This research considers the prevalence of iron deficiency in children with autism and Asperger syndrome and examines whether this will influence guidelines and treatment. Retrospective analysis of the full blood count and, as far as available, serum ferritin measurements of 96 children (52 with autism and 44 with Asperger syndrome) was undertaken. Six of the autistic group were shown to have iron deficiency anaemia and, of the 23 autistic children who had serum ferritin measured, 12 were iron deficient. Only two of the Asperger group had iron deficiency anaemia and, of the 22 children who had their serum ferritin measured, only three were iron deficient. Iron deficiency, with or without anaemia, can impair cognition and affect and is associated with developmental slowing in infants and mood changes and poor concentration in children. This study showed a very high prevalence of iron deficiency in children with autism, which could potentially compromise further their communication and behavioural impairments.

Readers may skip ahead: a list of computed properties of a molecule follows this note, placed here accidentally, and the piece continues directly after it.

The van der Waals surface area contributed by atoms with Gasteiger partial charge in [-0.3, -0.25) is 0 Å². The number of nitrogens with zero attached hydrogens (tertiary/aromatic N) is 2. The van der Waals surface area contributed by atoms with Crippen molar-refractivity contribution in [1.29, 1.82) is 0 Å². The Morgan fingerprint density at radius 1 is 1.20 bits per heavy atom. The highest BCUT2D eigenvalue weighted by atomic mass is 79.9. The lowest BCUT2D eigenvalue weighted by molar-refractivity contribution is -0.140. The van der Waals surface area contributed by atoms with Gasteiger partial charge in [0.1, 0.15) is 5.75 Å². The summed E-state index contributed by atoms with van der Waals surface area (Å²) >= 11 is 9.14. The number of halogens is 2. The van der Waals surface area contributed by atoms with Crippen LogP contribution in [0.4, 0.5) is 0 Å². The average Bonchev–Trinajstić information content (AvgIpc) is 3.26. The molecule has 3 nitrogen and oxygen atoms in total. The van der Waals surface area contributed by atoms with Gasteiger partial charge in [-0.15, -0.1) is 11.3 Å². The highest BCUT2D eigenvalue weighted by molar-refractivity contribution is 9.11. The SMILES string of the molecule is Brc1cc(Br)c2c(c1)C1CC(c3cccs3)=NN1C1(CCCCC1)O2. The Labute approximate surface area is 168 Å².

As we saw with biotin and soon will with vitamin B12, it seems that people with autism can have unexpected deficiencies of key substances even though their diet may not be deficient.  The identified iron deficiency is an iron storage deficiency.  With biotin the body was unable to recycle the vitamin biotin, due to a problem with the enzyme biotinidase, hence there was a deficiency.

Correcting these deficiencies is quite simple and may well improve any related autism symptoms.  In people without these dysfunctions/deficiencies any such supplements would yield no benefit and might even produce side effects.